Frijoles de Olla

Olla de frijoles means “a pot of beans.” Frijoles are a staple in the Mexican kitchen and frijoles are an essential part of Mexican food. Pinto beans are the most common beans used, although beans change from region to region. In Mexican cooking, there are three ever present ingredients: chilies, corn and beans. There are many ingredients used in Mexican cooking but these are the three “must haves.”

The Method

In every Mexican home, there is a pot of beans simmering on the stove-top, simmering in the oven, or a pot of beans in the refrigerator ready to be used. Mexican cooks take the process of simmering a pot of beans very seriously. Each cook has their own unique way of preparing them. Everything from the bean variety, the type of pot used, to the seasonings, differ greatly from cook to cook.

Soak or Not to Soak?

This recipe uses mayocoba beans and the beans are soaked overnight. The beans are also made in a earthen bean pot then baked in the oven. Some cooks don’t soak their beans, some do….it’s a personal preference so do whatever your comfortable with. Personally, I have always soaked my beans overnight in water, and then boiled the beans off the next day.

Peruano Beans

Are small, oval, ivory to pale yellow dried beans common in Latin American cooking and a basic part of northern Mexico’s cuisine. When looking for the beans in the supermarket, keep in mind that Peruano Beans are sometimes called mayocobo beans. Peruanos have a light, buttery flavor and a soft, creamy texture. Other names for peruano beans are: Mexican yellow beans, Peruvian beans and maicoba beans.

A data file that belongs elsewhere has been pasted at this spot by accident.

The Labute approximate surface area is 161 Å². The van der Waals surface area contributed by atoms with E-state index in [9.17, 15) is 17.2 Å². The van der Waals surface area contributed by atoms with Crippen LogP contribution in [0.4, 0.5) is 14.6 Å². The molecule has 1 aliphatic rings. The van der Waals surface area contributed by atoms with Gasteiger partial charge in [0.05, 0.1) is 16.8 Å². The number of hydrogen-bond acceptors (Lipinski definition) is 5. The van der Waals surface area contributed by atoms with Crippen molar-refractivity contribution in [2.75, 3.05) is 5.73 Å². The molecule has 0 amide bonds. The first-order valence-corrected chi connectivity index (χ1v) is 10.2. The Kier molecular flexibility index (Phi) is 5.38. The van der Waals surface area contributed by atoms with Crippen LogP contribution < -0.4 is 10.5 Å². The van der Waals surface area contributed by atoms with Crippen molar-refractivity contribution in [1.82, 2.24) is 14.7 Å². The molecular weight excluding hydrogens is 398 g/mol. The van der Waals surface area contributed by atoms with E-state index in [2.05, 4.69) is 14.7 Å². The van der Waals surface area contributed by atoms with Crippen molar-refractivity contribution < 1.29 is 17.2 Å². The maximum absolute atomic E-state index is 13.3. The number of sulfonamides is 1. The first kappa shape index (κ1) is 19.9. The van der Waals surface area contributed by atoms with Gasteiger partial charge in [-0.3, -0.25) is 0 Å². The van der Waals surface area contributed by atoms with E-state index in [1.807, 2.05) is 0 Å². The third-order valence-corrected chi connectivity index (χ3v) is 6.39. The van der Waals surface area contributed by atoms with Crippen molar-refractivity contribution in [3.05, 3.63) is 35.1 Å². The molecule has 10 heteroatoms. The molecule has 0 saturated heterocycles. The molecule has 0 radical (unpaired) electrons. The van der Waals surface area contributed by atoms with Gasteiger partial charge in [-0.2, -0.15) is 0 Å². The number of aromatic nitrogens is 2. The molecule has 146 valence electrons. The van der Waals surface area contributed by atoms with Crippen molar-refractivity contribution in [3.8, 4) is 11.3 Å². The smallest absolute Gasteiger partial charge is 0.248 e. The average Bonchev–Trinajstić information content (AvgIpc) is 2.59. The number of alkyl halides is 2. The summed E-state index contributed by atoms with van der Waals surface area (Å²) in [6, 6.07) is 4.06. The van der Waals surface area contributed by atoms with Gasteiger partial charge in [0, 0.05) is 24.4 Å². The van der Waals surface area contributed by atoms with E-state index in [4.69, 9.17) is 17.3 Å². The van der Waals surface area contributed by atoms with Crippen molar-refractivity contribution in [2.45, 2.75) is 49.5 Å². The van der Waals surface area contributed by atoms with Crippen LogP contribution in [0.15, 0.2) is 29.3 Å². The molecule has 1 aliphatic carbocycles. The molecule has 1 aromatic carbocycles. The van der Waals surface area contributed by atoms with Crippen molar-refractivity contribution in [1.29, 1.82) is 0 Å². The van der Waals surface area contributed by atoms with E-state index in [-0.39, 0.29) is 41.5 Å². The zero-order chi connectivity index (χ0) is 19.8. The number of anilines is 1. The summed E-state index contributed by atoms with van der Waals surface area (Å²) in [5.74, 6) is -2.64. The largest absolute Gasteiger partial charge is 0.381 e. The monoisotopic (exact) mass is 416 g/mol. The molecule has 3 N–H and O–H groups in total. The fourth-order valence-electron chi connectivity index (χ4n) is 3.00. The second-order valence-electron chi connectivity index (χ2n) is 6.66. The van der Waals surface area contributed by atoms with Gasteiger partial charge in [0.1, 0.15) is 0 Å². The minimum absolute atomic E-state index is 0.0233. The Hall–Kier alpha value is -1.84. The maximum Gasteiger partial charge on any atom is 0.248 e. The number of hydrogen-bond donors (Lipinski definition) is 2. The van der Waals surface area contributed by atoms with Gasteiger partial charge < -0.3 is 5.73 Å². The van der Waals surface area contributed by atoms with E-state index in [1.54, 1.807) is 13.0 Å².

Frijoles de Olla

The Best Beans You’ll Ever Taste!
No ratings yet
Leave a Review »


  • 2 cups dried mayocoba beans, also know as peruano beans
  • 1 small onion, quartered
  • 4 cloves garlic, crushed
  • 1 whole large Serrano pepper, stem removed
  • 1 tablespoon vegetable oil
  • water to cover beans
  • 1 tablespoon sea salt


  • Pick through the beans and remove any debris; remove any beans that have split and/or beans with holes. Rinse beans. Place beans in a dutch oven. Cover beans with water. Let beans soak overnight.
  • When ready to prepare beans, rinse beans and cover again with cold water, add 1 teaspoon baking soda. Bring beans to a boil; boil for 2 to 3 minutes. Drain beans, reserving water.
  • In a large skillet. heat oil over medium heat; sauté onion and serrano pepper just until the onions begin to brown and the chili blisters, about 4 minutes.
  • Add the crushed garlic. saute until it softens.
  • In an earthen bean pot add: beans, onions, serrano pepper and garlic. Pour in enough reserved bean water to cover the beans by 3 inches. Cover the pot tightly.
  • Bake at 350º for 2 to 4 hours or until beans have softened.
  • Check beans often to make sure the pot has enough water. Add more reserved bean water if necessary. Once the beans are soft and you can squeeze a bean between you fingers, allow to bake, uncovered, for an additional 15 to 30 minutes. Taste and adjust the salt if needed. Leave enough broth in the bean pot, in case you want to mash the beans for refried beans.
Did you make this recipe?Tag @lynnturnips on Instagram with the hashtag #turnips2tangerines

Recipe adapted from a wonderful blog called: Rockin Robin’s Cooking Mexican Recipes.

Recipes On Tap

Cinco de Mayo and  Old Fashioned Baked Beans  and Macaroni n’ Cheese